Friday, September 18, 2009

The Composer: Rossini

The Song: "The Morning Song"

Watered-Down Pensions Bill Passes Legislature

It's virtually over, but it's an interesting case study:

A bill that gives Pittsburgh a two-year reprieve from a state takeover of its pension system and authorizes Philadelphia to levy a 1 percentage point sales tax increase easily won Senate approval on Thursday.

The bill goes to Gov. Ed Rendell.

Rendell said he will sign it because the sales tax enables Philadelphia to avert a fiscal crisis and the layoffs of 3,000 city employees. (Trib, Brad Bumsted)

This blog came out in favor of the 2-year exemption Pittsburgh sought in order to attempt to avoid or ameliorate a state takeover, so by all means let's pop at least a little Cristal.

However, the Comet was also becoming suspicious of mysterious changes to "the language" that the House made in order to appease certain unions. If there were real unconstitutional threats to collective bargaining rights, that would be one thing -- but if we just gave up on reigning in costs or changing the imbalanced equation in any fashion, that would be something else.

Some out-of-town news accounts aren't even making mention of Pittsburgh's exemption, focusing instead on what was more controversial. That makes for interesting reading:

In a brief debate preceding the vote, Sen. Jim Ferlo criticized the House amendment that watered down many of the municipal-pension provisions the Senate wanted, including a mandatory freeze on pension benefits for current employees and reduced benefits for new hires for funds with the most serious financial problems.

Too many policymakers "want to buy the world an ice cream cone with no money to pay for it," said Ferlo, D-Allegheny, who said he voted for the bill largely because of the help it provides to Philadelphia. (Philly 57, Assoc. Press)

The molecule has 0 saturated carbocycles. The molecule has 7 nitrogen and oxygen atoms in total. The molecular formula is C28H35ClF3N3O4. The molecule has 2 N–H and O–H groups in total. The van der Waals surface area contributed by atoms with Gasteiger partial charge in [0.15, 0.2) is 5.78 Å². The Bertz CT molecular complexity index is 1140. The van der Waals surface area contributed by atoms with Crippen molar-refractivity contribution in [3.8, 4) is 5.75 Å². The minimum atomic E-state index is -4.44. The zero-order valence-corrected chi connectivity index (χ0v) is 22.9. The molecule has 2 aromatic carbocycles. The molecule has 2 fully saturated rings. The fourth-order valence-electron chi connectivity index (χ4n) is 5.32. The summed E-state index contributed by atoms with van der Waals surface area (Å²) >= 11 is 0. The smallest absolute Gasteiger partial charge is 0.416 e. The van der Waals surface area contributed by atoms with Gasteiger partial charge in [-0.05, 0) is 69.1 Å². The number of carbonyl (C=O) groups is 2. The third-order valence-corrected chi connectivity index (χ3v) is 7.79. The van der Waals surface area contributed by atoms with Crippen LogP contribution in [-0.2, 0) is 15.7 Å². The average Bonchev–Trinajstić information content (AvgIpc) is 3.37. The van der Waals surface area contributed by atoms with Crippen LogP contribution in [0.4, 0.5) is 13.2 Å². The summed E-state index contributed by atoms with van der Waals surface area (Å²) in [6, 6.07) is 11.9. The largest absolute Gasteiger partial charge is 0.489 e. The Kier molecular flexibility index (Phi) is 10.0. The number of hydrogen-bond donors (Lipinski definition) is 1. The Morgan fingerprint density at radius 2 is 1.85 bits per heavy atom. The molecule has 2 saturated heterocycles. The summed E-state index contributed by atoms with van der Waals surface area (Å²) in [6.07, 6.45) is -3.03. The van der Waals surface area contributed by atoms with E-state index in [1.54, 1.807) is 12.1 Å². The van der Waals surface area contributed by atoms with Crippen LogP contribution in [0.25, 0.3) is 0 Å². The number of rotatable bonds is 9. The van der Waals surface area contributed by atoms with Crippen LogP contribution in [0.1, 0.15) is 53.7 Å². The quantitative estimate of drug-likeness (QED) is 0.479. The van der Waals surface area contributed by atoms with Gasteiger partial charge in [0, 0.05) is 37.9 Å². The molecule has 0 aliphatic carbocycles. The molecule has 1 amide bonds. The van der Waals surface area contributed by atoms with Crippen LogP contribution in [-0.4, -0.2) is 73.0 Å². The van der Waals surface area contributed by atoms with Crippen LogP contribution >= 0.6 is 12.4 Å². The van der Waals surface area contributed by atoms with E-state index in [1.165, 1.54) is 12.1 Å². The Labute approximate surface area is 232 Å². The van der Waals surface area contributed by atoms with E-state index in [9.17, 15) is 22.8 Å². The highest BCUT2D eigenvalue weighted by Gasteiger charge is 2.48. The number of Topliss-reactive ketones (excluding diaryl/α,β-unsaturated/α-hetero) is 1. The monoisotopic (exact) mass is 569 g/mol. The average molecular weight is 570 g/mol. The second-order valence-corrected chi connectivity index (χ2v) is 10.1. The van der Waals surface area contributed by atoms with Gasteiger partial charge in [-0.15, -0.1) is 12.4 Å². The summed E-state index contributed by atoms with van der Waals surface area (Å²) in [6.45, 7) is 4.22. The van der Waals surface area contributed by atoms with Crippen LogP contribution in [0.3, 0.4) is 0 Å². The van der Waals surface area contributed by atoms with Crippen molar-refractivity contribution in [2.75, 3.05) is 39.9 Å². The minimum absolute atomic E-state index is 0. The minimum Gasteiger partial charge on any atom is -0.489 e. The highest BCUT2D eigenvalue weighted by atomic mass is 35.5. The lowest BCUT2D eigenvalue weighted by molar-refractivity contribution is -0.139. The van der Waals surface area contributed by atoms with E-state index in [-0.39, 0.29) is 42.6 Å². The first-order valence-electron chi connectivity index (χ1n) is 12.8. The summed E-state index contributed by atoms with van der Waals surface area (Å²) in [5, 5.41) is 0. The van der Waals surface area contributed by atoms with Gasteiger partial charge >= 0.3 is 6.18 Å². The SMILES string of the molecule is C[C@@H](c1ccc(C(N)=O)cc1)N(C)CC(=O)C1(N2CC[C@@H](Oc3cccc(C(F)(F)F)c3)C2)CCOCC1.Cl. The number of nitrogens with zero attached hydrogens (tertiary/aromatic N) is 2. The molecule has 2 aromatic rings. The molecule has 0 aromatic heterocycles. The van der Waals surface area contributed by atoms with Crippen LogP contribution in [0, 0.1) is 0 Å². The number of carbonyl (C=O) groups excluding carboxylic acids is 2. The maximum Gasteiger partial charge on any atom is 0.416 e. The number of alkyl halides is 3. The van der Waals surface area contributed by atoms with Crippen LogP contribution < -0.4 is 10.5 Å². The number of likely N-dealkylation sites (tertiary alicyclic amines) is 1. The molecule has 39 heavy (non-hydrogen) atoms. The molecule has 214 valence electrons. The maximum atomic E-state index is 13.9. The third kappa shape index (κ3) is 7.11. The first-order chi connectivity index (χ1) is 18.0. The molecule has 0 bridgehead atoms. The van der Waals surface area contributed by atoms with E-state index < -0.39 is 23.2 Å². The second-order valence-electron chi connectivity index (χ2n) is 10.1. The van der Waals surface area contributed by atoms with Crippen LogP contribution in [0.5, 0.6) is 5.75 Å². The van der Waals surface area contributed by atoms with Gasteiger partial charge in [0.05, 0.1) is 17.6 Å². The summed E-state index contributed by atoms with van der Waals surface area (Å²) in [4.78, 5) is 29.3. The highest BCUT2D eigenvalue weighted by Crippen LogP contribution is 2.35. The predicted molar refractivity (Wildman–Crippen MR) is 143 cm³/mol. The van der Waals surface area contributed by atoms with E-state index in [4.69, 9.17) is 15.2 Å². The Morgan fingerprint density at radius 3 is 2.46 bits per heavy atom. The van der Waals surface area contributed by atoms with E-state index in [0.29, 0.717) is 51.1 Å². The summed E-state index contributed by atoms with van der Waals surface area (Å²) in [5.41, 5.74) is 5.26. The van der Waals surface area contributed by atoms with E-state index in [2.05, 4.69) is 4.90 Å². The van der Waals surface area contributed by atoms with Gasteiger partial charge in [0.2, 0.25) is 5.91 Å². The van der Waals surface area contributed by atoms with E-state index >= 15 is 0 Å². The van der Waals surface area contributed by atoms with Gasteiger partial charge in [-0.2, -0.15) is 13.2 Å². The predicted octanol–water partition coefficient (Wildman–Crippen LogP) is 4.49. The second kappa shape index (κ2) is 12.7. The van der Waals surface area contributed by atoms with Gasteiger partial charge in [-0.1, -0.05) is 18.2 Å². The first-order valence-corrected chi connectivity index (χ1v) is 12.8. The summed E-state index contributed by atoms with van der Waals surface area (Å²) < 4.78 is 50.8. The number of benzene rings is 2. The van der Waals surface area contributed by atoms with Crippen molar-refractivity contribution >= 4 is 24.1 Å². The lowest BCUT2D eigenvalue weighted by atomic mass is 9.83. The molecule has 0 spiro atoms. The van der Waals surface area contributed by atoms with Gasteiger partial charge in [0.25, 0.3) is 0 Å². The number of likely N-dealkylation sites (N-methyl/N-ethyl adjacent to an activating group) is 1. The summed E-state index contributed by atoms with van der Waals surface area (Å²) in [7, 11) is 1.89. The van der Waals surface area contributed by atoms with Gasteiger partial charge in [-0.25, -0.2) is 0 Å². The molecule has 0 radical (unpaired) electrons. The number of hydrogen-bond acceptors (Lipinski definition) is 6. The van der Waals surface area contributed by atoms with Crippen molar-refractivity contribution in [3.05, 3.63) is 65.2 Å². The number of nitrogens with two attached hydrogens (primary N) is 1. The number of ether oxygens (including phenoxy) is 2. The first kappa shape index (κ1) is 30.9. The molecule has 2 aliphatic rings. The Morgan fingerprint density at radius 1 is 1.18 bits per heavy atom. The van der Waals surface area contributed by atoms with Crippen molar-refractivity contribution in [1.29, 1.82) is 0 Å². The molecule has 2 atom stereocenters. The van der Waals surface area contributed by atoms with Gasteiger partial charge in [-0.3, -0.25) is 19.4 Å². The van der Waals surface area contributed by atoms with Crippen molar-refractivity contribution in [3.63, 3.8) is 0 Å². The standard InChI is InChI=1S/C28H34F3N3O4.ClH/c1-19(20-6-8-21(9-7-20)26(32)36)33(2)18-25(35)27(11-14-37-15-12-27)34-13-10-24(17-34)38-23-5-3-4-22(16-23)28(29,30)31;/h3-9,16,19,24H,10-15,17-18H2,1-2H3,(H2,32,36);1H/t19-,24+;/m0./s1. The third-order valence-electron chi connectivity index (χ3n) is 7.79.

Costly political pandering = ice cream cones for the world? Where have we heard that before?

"What happened today was council essentially attempting to give an ice cream cone to the world, and we can't do that," Ravenstahl said. "It's irresponsible for council to enact or vote on amendments [to Act 47] that aren't really paid for." (Trib, Jeremy Boren)

So maybe that was a jab by Jim, or maybe it's just an expression that's popular in certain circles. We'll never know.

I wish I had been able to riddle out the dense language of the bill and what exactly it meant sooner. On the one hand, I feel like I need to congratulate Sen. Ferlo and several others who tried to exercise some serious discipline for as long as they did. On the other hand, I feel like the conversation about financial discipline vs. public employee constituencies never made it out from behind closed doors. Well, the employees definitely held their conversation out in public, but the budget hawks and taxpayer advocates never seemed to muster the courage to rally a forthright public argument until too late. And now the window of opportunity has passed.

For a little more on the politics of this, see the yellow-highlighted portion of P-G, Rich Lord.

Thursday, September 17, 2009

Still Thrilled to be Hosting the G-20, But...

.. it could be that the cynical sensationalist drive-by media is getting to me. I'm officially worried. I think that means I'm sane.

The group, calling itself the Pittsburgh G-20 Resistance Project, is declaring a "People's Uprising, a Sept. 24 mass march to disrupt the G-20 summit," according to a statement on its Web site. (P-G, Dennis B. Roddey)

Words like "resist" and "disrupt" have meaning. These are not used by groups like the Thomas Merton Center, the G-20 Climate Convergence, Code Pink, the G-Six Billion -- those which have been applying for permits and holding frequent press conferences.

One prominent anarchist collective, called CrimethInc, has previously praised the Pittsburgh Organizing Group, the core of the city's anarchist activism, for its performance during the 2008 Republican Convention in Minneapolis-St. Paul.

In the months leading to the convention, POG said it would blockade an identified intersection in downtown St. Paul and, despite the prior publicity, managed to roll a car into the street disable it and close the intersection.

"They are technically exceptionally competent," said Sam Rosenfeld, a former British Army officer and chairman of the Densus Group, an international security consulting firm. Mr. Rosenfeld said his firm has monitored developments around the Pittsburgh G-20 protesters and believes they are capable of creating havoc. (ibid)